Before you start looking for a property, find out important details like your credit score and how much house you can afford. To buy a house, you don’t have to be a real estate mogul, but you do need to know a few important things about yourself and the procedure. Before buying a home, consider the following information.Even the most seasoned among us may find it difficult to navigate the real estate market, whether it’s your first time buying a home or not. The top five things to know before starting the game are listed below.
1. Be Honest About Your Financial Situation
Despite your excitement, this is the first action you must take before viewing. Rent payments have a smaller influence on your budget than home loan repayments and other associated charges, so take this into account.
While it may be tempting to borrow the maximum amount permitted when taking out a home loan, consider the payback amount and if it fits into your budget. Think about the largest monthly repayment you would be willing to make. To estimate repayments, use our repayments calculator.
The major expense at this point is your house deposit, which, regardless of how much you can borrow, will be at least 10% of the property’s value.
If you’re prepared to purchase a property, it’s critical to understand how much money the bank will loan you so that you can settle into your own residence. Before making an offer or participating in an auction, speak with one of our home financing consultants and submit an application for pre-approval to determine your borrowing capacity.
2. Keep In Mind The Hidden Costs
Make careful to research and factor in these frequently neglected expenses before you even sign on the dotted line:
- Government fees
- Tax credit lenders Mortgage Insurance
- Supplementary insurances
- Loan charges
- Pest and building inspections
3. Conduct More Research
If you put in enough effort, you’ll be much less likely to compromise on (or overpay for) something. Here are a few useful hints:
- Consider the places you’d like to call home.
- Visit real estate websites to look for recent selling prices and suburb profiles.
- To learn more about the current state of the market, speak with nearby agents.
- Look at what’s hot in the suburbs nearby (and for how much).
- Use our property profile reports to view comparable homes’ sales prices as well as their history of sales and rentals.
In addition to what is important to you, you should consider what could increase the property’s worth if you decide to sell it in the future. Items like:
- District zoning
- Plans for new buildings
- Transportation choices
- Availability of facilities
- its surroundings.
4. Consider Remodeling
If you currently own a property, remodeling it could spare you the trouble of shopping for a new place and the expense of paying stamp duty, legal fees, and real estate agent charges.
Of course, remodeling has costs and drawbacks, such as having to find a different place to live while the work is being done or going over budget and schedule. You may already have concluded that purchasing is the best course of action. And if that’s the case, be sure to speak with one of our knowledgeable home loan consultants to learn about the costs associated with both selling and buying.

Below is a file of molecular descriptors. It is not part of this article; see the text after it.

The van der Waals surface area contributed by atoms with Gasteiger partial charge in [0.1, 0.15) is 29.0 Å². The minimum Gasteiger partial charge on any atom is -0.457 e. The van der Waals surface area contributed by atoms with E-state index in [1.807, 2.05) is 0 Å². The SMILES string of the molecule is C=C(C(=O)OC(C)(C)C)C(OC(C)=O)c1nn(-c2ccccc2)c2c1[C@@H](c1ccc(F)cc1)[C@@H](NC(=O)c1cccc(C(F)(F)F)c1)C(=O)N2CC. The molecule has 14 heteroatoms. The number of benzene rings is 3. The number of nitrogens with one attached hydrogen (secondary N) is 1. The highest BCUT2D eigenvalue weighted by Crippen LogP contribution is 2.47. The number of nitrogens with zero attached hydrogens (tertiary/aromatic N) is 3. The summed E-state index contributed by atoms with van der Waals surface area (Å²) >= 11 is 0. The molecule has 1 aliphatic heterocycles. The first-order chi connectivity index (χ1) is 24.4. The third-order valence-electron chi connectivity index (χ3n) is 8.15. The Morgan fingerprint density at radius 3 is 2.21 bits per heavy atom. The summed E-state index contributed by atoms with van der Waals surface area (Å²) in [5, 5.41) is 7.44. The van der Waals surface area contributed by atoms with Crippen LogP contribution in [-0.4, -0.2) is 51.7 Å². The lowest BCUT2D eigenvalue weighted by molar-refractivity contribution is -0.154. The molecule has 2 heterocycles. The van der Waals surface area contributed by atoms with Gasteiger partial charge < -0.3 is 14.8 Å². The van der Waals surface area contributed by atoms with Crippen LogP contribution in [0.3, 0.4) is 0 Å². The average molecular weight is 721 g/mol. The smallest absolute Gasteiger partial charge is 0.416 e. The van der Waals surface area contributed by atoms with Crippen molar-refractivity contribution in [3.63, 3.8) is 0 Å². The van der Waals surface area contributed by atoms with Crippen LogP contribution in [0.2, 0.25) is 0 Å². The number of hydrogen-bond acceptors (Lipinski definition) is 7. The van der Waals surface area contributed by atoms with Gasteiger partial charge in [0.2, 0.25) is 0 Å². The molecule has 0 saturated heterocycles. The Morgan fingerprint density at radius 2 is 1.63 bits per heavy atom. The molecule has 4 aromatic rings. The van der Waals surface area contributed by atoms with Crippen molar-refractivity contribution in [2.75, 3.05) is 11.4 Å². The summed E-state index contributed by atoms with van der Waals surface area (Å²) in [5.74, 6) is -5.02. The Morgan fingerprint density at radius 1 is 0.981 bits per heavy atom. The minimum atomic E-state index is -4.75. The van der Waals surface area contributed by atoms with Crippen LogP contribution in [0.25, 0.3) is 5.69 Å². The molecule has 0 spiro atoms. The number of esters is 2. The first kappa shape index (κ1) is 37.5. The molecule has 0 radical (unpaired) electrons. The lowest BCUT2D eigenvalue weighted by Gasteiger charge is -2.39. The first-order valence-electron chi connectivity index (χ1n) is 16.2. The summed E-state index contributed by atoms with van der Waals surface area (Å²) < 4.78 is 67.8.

5. Pursue A Deal On Your Terms
The last thing you want to do is make an impulsive purchase just because you feel under pressure because this is probably going to be the greatest financial choice of your life.
- You can always leave the room. It’s fine to do this even if you have a set price ceiling in mind. The fact is that there will be other properties available.
- Watch your emotions. Real estate brokers act in the best interests of the seller and will seize upon any sentimental ties you may have to the property in order to close a deal.
- Even after you’ve signed a purchase agreement, you still have three full business days to reconsider your decision and cancel the transaction if necessary.
And now, some advice to bear in mind when you’re prepared to bargain
- Keep supply and demand in mind. You might be in a position of power (one of only a few potential buyers) and could offer below the asking price if you’ve seen little interest in the property, there are many identical homes for sale, or the real estate agent is being pushy.
- Follow the market rather than the asking price. Don’t use this as a starting point if comparable homes in the market have been selling for less than the asking price.
- There are other bargaining options than price. You can also haggle over the terms of the settlement, particularly if you need to move into the house right away. If a seller isn’t ready to move out just yet, you can also entice them with a leaseback or even consider negotiating repairs and purchasing furniture for the home.
- A sale must be made by the agent. It is worthwhile dealing with them as well, even though they are representing the seller because they frequently need to close a deal in order to be paid.